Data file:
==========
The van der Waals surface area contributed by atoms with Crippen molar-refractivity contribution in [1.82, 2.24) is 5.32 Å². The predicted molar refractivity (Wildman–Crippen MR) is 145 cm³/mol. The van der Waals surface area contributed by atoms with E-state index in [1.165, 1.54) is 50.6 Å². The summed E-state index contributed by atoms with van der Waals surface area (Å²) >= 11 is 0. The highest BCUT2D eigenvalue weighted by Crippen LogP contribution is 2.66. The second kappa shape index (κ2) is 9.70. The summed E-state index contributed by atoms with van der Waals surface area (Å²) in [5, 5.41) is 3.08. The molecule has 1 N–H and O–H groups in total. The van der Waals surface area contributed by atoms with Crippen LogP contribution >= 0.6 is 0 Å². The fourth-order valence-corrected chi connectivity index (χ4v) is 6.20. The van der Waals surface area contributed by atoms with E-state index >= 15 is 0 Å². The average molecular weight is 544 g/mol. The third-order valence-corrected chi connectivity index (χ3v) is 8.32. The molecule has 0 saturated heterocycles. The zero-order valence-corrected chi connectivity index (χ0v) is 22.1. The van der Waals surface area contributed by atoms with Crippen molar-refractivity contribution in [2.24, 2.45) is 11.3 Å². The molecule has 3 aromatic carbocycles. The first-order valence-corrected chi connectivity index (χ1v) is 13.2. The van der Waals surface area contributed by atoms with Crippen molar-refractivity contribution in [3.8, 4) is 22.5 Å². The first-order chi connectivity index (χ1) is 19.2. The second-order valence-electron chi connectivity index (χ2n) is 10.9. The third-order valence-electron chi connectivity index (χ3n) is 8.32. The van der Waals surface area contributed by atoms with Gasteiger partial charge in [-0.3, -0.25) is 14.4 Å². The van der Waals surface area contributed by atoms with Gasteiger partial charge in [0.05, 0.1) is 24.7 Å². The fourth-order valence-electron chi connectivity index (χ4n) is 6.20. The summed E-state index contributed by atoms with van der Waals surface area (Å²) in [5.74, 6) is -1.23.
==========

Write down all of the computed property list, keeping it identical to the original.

The van der Waals surface area contributed by atoms with Crippen molar-refractivity contribution in [1.82, 2.24) is 5.32 Å². The predicted molar refractivity (Wildman–Crippen MR) is 145 cm³/mol. The van der Waals surface area contributed by atoms with E-state index in [1.165, 1.54) is 50.6 Å². The summed E-state index contributed by atoms with van der Waals surface area (Å²) >= 11 is 0. The highest BCUT2D eigenvalue weighted by Crippen LogP contribution is 2.66. The second kappa shape index (κ2) is 9.70. The summed E-state index contributed by atoms with van der Waals surface area (Å²) in [5, 5.41) is 3.08. The molecule has 1 N–H and O–H groups in total. The van der Waals surface area contributed by atoms with Crippen LogP contribution >= 0.6 is 0 Å². The fourth-order valence-corrected chi connectivity index (χ4v) is 6.20. The van der Waals surface area contributed by atoms with E-state index >= 15 is 0 Å². The average molecular weight is 544 g/mol. The third-order valence-corrected chi connectivity index (χ3v) is 8.32. The molecule has 0 saturated heterocycles. The zero-order valence-corrected chi connectivity index (χ0v) is 22.1. The van der Waals surface area contributed by atoms with Crippen molar-refractivity contribution in [2.24, 2.45) is 11.3 Å². The molecule has 3 aromatic carbocycles. The first-order valence-corrected chi connectivity index (χ1v) is 13.2. The van der Waals surface area contributed by atoms with Crippen molar-refractivity contribution in [3.8, 4) is 22.5 Å². The first-order chi connectivity index (χ1) is 19.2. The second-order valence-electron chi connectivity index (χ2n) is 10.9. The third-order valence-electron chi connectivity index (χ3n) is 8.32. The van der Waals surface area contributed by atoms with Gasteiger partial charge in [-0.3, -0.25) is 14.4 Å². The van der Waals surface area contributed by atoms with Gasteiger partial charge in [0.05, 0.1) is 24.7 Å². The fourth-order valence-electron chi connectivity index (χ4n) is 6.20. The summed E-state index contributed by atoms with van der Waals surface area (Å²) in [5.74, 6) is -1.23.